A compelling new novel from Richard North Patterson- a major departure, and that confirms his place among the most important popular novelists at work today. A newly elected president faces the unexpected chance to nominate a new chief justice of the Supreme Court. His first choice is a nationally respected Court of Appeals judge, a woman whose nomination faces two serious obstacles: a long-held personal secret; and the prospect that a volatile abortion case- a trial pitting a 15-year-old girl against her pro-life parents- will come before the court. And the Senate majority leader is determined to thwart the president's nomination for reasons that cross the boundary between the political and the personal. As these stories intertwine, building in complexity and suspense, Patterson gives us the resounding clash of competing ambitions between the president and the majority leader; the equally momentous collision of science and culture in the courtroom; and, in an unprecedented novelistic depiction of the legal process from the perspective of the judge rather than the lawyers, a revelation of both how the judicial system works and how it intersects with politics, for better or for worse. PROTECT AND DEFEND is a triumph- the definitive novel of politics and law at the dawn of the 21st century.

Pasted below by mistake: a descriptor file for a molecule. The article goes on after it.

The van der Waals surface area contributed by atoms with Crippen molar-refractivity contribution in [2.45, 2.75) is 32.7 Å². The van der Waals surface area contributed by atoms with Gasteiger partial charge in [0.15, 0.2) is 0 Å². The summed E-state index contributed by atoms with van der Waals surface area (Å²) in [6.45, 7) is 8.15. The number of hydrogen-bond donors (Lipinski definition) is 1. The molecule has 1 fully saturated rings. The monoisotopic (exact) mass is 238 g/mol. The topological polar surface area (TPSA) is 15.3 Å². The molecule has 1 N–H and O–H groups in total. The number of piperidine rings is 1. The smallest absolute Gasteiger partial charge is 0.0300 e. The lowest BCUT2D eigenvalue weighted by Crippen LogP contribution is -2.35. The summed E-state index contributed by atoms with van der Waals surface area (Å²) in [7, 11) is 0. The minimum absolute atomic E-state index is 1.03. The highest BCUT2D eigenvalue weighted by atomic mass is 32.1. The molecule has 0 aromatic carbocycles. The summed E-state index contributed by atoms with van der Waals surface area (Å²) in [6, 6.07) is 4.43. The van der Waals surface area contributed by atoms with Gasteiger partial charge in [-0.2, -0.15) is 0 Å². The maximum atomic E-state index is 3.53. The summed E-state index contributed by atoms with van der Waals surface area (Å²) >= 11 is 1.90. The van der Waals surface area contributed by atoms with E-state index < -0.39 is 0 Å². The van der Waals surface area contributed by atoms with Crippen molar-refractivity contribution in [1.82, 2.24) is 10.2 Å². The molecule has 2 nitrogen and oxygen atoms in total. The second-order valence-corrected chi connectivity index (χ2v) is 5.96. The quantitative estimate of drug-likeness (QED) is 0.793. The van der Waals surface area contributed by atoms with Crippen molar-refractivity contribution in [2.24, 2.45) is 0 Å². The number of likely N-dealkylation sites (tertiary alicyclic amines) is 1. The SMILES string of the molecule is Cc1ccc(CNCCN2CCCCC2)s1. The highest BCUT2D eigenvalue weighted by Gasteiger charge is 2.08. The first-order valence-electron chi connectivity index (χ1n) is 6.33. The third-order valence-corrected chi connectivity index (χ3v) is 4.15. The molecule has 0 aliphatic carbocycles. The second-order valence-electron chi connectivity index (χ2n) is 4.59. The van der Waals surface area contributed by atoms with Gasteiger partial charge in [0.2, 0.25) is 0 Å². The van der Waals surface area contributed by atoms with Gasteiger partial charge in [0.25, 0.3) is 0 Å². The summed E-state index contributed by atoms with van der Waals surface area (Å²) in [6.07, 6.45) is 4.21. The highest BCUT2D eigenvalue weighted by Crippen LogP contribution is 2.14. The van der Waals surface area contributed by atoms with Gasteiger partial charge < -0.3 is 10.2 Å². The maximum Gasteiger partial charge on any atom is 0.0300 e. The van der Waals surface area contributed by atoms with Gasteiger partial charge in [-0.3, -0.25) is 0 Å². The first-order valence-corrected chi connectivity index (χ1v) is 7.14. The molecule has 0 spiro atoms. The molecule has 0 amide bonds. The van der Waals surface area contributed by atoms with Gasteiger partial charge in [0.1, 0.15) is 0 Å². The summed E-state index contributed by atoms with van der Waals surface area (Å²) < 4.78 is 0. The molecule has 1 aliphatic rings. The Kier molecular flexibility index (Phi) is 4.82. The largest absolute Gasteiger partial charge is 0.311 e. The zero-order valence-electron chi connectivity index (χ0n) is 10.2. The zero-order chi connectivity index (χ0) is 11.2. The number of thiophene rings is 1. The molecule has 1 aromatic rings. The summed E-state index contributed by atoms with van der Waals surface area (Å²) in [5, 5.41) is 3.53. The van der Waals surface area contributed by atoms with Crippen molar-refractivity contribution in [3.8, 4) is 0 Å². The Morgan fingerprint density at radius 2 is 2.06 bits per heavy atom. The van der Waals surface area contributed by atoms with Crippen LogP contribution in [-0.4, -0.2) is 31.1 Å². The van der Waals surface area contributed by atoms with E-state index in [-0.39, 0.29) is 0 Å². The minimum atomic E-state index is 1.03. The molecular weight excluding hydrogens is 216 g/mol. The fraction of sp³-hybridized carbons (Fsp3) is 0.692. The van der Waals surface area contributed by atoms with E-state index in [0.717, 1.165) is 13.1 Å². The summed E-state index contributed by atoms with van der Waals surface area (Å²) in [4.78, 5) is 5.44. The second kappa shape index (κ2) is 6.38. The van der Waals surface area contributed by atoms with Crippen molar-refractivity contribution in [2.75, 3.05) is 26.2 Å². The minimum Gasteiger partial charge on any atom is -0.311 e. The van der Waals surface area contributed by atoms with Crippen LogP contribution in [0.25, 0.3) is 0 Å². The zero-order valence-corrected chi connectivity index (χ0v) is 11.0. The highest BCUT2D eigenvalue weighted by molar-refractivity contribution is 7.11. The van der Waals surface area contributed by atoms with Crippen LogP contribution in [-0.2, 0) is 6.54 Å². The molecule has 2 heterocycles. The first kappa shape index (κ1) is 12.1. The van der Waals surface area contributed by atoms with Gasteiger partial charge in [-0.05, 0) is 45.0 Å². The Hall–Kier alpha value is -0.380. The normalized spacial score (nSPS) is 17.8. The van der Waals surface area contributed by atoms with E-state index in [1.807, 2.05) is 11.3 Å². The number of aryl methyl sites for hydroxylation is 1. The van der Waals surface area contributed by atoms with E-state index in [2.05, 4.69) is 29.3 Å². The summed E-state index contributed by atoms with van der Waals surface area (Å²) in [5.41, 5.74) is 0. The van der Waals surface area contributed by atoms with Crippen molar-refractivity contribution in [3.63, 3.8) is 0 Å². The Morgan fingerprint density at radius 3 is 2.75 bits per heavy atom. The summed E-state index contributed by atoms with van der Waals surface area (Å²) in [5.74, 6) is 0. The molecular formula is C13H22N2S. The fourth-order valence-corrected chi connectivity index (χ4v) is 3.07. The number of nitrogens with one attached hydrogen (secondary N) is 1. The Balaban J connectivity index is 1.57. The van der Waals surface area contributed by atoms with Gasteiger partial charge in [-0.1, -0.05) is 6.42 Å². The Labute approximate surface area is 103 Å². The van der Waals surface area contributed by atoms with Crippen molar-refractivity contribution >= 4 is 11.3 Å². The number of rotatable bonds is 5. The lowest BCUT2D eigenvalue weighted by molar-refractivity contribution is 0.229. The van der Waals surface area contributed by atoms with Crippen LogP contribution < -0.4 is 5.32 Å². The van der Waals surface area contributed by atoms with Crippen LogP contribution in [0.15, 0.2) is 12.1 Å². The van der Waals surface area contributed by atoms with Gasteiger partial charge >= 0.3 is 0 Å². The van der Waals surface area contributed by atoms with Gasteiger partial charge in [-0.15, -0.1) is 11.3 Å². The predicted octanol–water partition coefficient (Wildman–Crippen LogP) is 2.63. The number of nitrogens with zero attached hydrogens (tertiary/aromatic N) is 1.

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by Richard North Patterson
by Marlo Morgan
by Bonnie Hagemann, Simon Vetter, John Maketa
by Oliver North, Bob Hamer
by Joyce Carol Thomas
by Paula Woods
by Victoria Christopher Murray
by Mary Monroe
"Richard North Patterson has concocted an entertaining political melodrama revolving around a newly elected president's struggle to get his nominee for Chief Justice of the Supreme Court approved by a recalcitrant Senate. The original novel is abridged effectively, with the motivations of the characters and their story arcs remaining surprisingly complete. Patricia Kalember delivers a dry, uninflected performance, using few accents and maintaining a steady pace throughout. Fortunately, vocal pyro-technics aren't needed here. The pervasive cynicism about the golden handcuffs of campaign money and Washington's unceasing, Machiavellian maneuvering propels the drama at breakneck speed. G.M.N. (c) AudioFile 2001, Portland, Maine"
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